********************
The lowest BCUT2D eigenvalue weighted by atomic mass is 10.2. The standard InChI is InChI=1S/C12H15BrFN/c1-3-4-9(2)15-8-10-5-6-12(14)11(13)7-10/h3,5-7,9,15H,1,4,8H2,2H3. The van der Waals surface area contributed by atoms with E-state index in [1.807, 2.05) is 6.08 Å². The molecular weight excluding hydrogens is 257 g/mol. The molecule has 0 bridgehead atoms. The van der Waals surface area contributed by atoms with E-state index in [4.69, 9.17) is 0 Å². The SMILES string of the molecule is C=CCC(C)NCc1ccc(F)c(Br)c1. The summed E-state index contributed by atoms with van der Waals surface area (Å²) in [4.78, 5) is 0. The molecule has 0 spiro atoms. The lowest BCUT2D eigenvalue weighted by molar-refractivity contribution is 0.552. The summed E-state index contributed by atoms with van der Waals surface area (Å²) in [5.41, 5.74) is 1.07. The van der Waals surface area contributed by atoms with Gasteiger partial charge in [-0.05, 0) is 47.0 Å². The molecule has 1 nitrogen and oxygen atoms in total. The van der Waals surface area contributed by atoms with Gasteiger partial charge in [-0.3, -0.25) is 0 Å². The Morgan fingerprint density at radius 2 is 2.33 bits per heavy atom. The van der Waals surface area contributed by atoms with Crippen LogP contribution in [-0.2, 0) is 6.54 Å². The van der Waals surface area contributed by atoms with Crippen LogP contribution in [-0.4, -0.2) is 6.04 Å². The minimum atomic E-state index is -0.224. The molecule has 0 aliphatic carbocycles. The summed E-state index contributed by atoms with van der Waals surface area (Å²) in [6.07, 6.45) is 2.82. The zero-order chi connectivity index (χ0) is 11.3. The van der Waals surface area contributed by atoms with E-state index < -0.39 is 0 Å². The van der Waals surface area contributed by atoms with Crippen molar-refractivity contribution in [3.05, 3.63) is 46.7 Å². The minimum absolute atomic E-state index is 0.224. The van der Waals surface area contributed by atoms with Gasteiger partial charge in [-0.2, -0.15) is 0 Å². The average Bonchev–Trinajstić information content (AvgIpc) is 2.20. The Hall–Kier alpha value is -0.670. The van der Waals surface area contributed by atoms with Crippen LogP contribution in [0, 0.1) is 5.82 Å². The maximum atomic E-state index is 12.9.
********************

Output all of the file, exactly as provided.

The lowest BCUT2D eigenvalue weighted by atomic mass is 10.2. The standard InChI is InChI=1S/C12H15BrFN/c1-3-4-9(2)15-8-10-5-6-12(14)11(13)7-10/h3,5-7,9,15H,1,4,8H2,2H3. The van der Waals surface area contributed by atoms with E-state index in [1.807, 2.05) is 6.08 Å². The molecular weight excluding hydrogens is 257 g/mol. The molecule has 0 bridgehead atoms. The van der Waals surface area contributed by atoms with E-state index in [4.69, 9.17) is 0 Å². The SMILES string of the molecule is C=CCC(C)NCc1ccc(F)c(Br)c1. The summed E-state index contributed by atoms with van der Waals surface area (Å²) in [4.78, 5) is 0. The molecule has 0 spiro atoms. The lowest BCUT2D eigenvalue weighted by molar-refractivity contribution is 0.552. The summed E-state index contributed by atoms with van der Waals surface area (Å²) in [5.41, 5.74) is 1.07. The van der Waals surface area contributed by atoms with Gasteiger partial charge in [-0.05, 0) is 47.0 Å². The molecule has 1 nitrogen and oxygen atoms in total. The van der Waals surface area contributed by atoms with Gasteiger partial charge in [-0.3, -0.25) is 0 Å². The Morgan fingerprint density at radius 2 is 2.33 bits per heavy atom. The van der Waals surface area contributed by atoms with Crippen LogP contribution in [-0.2, 0) is 6.54 Å². The van der Waals surface area contributed by atoms with Crippen LogP contribution in [-0.4, -0.2) is 6.04 Å². The minimum atomic E-state index is -0.224. The molecule has 0 aliphatic carbocycles. The summed E-state index contributed by atoms with van der Waals surface area (Å²) in [6.07, 6.45) is 2.82. The zero-order chi connectivity index (χ0) is 11.3. The van der Waals surface area contributed by atoms with E-state index < -0.39 is 0 Å². The van der Waals surface area contributed by atoms with Crippen molar-refractivity contribution in [3.05, 3.63) is 46.7 Å². The minimum absolute atomic E-state index is 0.224. The van der Waals surface area contributed by atoms with Gasteiger partial charge in [-0.2, -0.15) is 0 Å². The average Bonchev–Trinajstić information content (AvgIpc) is 2.20. The Hall–Kier alpha value is -0.670. The van der Waals surface area contributed by atoms with Crippen LogP contribution in [0, 0.1) is 5.82 Å². The maximum atomic E-state index is 12.9.